Silent Cyril up against the ropes
Deputy President Cyril Ramaphosa looks set to have his presidential ambitions shot down by President Jacob Zuma’s backers in government and the ANC after failing to support his boss last weekend.
After a motion for Zuma to step down was tabled – and defeated – at the ANC’s national executive committee (NEC) meeting, the embattled president’s supporters this week attacked Ramaphosa for not defending Zuma.
The motion was put forward by Tourism Minister Derek Hanekom and was supported by several other NEC members, including Health Minister Aaron Motsoaledi, Science and Technology Minister Naledi Pandor, Public Works Minister Thulas Nxesi and Deputy Health Minister Joe Phaahla.
They cited former public protector Thuli Madonsela’s State of Capture report, which implicated Zuma and his cronies in irregular activity, and the Constitutional Court ruling that found Zuma had failed to uphold the Constitution, as reasons for their motion.
Although the NEC ultimately rejected the motion, Zuma’s supporters believe that Ramaphosa, as the party’s second-most-senior leader, could have prevented the drama, which saw ministers hurling insults at each other.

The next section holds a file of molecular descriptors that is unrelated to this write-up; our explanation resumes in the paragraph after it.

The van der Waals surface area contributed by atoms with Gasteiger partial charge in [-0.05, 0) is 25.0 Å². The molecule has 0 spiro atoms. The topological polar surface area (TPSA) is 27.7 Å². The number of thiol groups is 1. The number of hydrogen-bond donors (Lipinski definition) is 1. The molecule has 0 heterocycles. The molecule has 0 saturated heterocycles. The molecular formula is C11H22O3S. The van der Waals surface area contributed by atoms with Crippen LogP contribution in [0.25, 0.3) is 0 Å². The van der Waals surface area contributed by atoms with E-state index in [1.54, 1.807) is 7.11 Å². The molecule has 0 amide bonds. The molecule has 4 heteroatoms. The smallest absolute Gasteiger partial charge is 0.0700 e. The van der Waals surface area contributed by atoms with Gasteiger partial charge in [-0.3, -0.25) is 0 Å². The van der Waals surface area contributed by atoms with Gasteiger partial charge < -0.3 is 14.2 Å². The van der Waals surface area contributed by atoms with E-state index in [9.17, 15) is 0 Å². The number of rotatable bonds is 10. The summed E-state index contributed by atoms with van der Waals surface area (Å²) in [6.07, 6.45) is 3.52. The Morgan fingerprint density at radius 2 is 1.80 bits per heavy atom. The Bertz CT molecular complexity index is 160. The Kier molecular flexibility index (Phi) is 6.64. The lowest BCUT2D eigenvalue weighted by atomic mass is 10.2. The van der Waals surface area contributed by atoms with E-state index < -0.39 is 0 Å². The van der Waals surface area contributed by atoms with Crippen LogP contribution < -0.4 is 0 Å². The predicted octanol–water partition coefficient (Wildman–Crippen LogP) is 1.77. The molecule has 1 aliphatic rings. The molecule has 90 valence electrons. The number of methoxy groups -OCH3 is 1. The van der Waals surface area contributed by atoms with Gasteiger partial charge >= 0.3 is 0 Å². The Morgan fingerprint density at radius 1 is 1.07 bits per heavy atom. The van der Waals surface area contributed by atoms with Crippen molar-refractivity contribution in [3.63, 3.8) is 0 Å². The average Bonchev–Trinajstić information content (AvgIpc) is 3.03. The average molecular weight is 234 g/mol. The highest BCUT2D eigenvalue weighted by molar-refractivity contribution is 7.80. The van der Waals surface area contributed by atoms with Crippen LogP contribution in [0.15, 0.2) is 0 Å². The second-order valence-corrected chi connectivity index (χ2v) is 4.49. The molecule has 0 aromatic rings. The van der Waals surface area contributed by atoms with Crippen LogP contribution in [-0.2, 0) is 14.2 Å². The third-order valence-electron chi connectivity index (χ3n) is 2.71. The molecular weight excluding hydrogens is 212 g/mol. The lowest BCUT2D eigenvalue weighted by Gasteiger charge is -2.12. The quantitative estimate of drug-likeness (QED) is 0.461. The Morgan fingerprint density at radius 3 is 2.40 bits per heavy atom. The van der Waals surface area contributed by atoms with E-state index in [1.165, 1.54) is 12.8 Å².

The NEC meeting became so heated that Arts and Culture Minister Nathi Mthethwa and Deputy Agriculture Minister Bheki Cele reportedly almost exchanged blows.
The Zuma faction is also unhappy that Ramaphosa did not take the opportunity to distance himself from labour federation Cosatu’s call for him to succeed Zuma as the next ANC president.
“Cyril couldn’t defend JZ when all that JZ needed was Cyril,” said an ANC leader sympathetic to Zuma.
“JZ needed Cyril the most and he was nowhere to be found. At least now we know we can’t count on him. He should have defended JZ as a matter of principle. But he kept quiet throughout. So he is not with us and we can’t rely on him.”
He said Zuma’s supporters believed that Ramaphosa had failed to show leadership when his boss was under fire. “He [Zuma] survived without the deputy president. The DP [Ramaphosa] was wishing to cash in on the crisis. It didn’t work. We thought he was going to clarify his nomination by Cosatu. He didn’t,” said the ANC leader.
He argued that even if Ramaphosa did not want to defend Zuma, he should at least have attempted to forge unity between the opposing ANC factions. “You rather be defeated, but at least you tried. You rather say it, even if you don’t mean it, but at least you are seen to be saying it.”
He said that Ramaphosa’s silence is now backfiring on him. “He worsened the perception that he was not supporting Zuma at the weekend,” said the ANC leader.
He said Zuma needed someone who would “defend him after 2019”.This alludes to the fact that the president’s backers would prefer to have a leader installed who would pardon Zuma should corruption charges against him be pursued.
On Saturday, when the surprise motion was tabled, the anti-Zuma faction is believed to have had the upper hand because many of Zuma’s supporters were not present. But they had regrouped by Sunday and successfully defended him.